Far too often poor IT leaders use phrases like "hot-swappable" or "Uptime" instead of "minimizes outage exponentially" or "how long our systems are expected to be online and available". Obviously bad leaders make bad choices, but good ones tend to understand and value their IT departments with just a little hand-holding.

Comment Re:Spaceflight is risky (Score 3, Insightful) 239

> I'm not seeing anything which would put the Falcon 9 into a higher risk band than its contemporaries...

Really? Are you sure? I can see that, at its best, Falcon has had nearly 4 times fewer flights and matches the number of failures in a shorter lifespan than Ariane 5. And that's with the contemporaries introducing more variations. That's putting Falcon 9 at somewhere between 33% and 45% more failures than its two contemporaries. What metrics do you look at to determine risk? Everything I'm looking at says that Falcon 9 is a poor gamble, at best.

Comment Re:5%? (Score 1) 81

They never will. Companies will forever operate under the auspices of "good enough to have insurance cover it". Class actions need to quit settling for amounts that are equal to 1% of 1% of a company's bottom line. Go for the throat and demand 100% of a company's gross revenues for 10 years and then haul that case to court. Work to have their business licenses yanked and start piercing the corporate veil. Remind people that, as a company, you have a duty to your customers and not just your shareholders - or you run the risk of having the proverbial boot snap your company's neck.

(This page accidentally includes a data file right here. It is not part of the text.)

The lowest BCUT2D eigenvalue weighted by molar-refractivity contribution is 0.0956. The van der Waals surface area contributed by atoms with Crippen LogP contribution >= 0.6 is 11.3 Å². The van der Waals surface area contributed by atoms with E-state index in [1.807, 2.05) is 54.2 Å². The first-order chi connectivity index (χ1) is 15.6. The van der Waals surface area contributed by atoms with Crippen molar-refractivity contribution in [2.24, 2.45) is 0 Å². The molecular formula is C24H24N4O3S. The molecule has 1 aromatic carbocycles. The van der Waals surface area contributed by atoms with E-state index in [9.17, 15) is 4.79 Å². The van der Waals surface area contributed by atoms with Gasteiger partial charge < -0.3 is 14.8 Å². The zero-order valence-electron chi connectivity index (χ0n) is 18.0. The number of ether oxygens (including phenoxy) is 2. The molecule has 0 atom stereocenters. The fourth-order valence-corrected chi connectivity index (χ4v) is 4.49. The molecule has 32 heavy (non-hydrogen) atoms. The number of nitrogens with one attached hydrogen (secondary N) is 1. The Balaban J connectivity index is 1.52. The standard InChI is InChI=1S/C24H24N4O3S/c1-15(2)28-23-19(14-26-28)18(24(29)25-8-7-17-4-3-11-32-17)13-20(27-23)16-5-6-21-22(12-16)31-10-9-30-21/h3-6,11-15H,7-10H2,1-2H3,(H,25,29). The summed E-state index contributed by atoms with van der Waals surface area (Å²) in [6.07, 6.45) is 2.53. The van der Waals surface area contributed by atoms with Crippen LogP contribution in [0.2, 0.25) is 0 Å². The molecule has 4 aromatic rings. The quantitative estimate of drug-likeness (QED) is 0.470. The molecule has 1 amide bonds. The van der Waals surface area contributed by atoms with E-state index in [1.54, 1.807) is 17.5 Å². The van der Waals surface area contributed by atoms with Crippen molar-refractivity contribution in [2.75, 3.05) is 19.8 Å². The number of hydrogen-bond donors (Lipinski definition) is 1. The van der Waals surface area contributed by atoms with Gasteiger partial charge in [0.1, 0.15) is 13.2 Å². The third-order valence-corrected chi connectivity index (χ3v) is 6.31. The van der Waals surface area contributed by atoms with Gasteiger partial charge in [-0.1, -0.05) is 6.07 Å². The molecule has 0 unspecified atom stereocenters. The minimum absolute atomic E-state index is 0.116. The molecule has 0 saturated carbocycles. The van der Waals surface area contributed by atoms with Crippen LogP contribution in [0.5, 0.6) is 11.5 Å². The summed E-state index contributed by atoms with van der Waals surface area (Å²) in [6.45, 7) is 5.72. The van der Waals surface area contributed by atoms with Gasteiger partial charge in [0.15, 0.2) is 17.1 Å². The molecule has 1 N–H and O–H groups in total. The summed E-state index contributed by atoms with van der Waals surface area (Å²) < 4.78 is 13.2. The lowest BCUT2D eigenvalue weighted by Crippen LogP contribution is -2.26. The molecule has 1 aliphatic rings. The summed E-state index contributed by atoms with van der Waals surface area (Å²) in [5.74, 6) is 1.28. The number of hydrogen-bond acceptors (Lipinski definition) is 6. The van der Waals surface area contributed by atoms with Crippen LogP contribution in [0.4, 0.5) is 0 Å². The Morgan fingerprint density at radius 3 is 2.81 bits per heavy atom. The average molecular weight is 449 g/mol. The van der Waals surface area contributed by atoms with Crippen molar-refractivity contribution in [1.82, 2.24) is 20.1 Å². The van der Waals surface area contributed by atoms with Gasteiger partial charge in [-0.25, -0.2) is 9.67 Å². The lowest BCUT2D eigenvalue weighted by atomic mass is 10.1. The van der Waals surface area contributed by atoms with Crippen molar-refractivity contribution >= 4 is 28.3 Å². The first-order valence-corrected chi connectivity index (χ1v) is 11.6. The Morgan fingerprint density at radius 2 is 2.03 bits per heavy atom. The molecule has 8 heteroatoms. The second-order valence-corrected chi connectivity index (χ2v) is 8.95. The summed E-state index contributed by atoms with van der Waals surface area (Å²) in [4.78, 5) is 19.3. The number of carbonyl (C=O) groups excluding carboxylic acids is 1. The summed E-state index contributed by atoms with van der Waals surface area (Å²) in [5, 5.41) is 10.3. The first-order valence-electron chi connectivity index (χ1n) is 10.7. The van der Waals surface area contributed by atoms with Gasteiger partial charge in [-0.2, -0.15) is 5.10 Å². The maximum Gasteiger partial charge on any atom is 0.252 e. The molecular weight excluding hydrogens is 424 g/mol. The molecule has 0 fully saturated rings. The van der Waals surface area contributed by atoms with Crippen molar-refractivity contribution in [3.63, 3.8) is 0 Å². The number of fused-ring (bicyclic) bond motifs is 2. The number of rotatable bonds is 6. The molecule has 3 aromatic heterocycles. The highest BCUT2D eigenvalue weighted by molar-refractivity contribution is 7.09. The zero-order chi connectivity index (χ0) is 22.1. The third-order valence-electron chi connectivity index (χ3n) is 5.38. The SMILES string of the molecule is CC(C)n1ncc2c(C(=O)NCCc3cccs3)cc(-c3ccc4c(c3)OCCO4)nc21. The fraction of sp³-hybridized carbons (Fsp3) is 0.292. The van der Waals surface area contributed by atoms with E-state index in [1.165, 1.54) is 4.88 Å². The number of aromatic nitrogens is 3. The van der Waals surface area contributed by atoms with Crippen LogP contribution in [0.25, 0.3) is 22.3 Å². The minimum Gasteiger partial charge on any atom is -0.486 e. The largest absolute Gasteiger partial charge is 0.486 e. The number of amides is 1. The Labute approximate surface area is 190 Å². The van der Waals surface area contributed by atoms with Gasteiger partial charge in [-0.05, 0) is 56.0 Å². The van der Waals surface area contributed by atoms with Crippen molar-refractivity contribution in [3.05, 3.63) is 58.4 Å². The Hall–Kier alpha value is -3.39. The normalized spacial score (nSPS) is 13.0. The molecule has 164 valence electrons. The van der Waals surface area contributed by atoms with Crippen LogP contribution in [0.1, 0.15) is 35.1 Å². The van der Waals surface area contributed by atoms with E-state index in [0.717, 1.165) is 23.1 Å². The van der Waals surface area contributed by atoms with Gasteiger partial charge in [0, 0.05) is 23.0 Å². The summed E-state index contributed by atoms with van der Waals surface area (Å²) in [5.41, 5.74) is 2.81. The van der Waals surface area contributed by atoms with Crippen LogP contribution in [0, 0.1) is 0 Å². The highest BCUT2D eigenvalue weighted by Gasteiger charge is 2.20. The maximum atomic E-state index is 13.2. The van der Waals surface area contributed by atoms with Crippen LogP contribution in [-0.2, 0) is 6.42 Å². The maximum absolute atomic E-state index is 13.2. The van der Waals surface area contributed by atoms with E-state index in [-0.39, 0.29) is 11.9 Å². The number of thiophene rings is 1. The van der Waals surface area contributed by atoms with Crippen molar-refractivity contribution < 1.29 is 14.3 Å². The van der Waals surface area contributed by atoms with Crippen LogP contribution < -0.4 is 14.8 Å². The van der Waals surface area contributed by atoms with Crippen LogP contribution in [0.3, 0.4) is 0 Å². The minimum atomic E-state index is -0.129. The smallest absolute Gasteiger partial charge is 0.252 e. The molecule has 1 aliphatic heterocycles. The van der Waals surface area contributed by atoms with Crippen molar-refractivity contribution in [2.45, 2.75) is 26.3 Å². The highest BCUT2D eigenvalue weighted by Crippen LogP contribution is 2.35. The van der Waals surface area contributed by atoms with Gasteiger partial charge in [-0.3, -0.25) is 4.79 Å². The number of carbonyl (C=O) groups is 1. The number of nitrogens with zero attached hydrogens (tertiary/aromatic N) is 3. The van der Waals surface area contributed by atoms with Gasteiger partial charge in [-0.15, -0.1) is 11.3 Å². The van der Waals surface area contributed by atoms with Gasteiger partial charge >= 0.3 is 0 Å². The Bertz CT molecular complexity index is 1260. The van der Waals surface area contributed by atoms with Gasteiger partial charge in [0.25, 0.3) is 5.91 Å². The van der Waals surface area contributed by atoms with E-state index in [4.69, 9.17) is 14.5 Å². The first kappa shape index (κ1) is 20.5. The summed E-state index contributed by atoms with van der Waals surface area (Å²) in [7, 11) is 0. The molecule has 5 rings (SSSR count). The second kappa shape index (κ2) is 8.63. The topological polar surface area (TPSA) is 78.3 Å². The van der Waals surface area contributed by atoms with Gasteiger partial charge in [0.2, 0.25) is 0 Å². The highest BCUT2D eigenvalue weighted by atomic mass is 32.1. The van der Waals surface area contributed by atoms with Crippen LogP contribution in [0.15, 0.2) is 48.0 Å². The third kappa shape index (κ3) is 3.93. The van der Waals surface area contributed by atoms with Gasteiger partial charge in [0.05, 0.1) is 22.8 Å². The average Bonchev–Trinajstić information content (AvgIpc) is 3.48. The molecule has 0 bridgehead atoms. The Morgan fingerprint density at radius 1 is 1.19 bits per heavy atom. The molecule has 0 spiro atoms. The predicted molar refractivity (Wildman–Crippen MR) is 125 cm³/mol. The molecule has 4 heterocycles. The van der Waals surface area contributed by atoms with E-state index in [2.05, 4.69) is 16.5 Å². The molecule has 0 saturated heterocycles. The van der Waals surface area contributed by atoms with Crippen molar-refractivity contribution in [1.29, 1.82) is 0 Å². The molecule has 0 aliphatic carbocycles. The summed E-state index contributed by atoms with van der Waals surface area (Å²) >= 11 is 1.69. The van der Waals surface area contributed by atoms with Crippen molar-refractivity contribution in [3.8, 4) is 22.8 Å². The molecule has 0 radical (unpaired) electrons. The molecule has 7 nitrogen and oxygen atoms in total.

Comment Re:There's a better fix for this... (Score 1) 212

Let me tell you about my trials getting Ubuntu installed on my Thinkpad 11E (generation 3). Ubuntu (live flash drive) would not boot. I could get it working by using a deritivative of Ubuntu and then installing Unity manually (I like Unity). Know what I had to do for Windows 10 to work? Nothing, nothing at all. It just worked (tm). I spent a good 6-10 hours hunting around for a distro that worked, settled on Fedora, realized I hated Fedora, settiled back on Ubuntu and the rest is history. I posted on the Ubunut forums, I posted on the Ubuntu Subreddit, I posted on websites and couldn't get any help.

I used Ubuntu, but it's far from perfect and has plenty of issues on its own.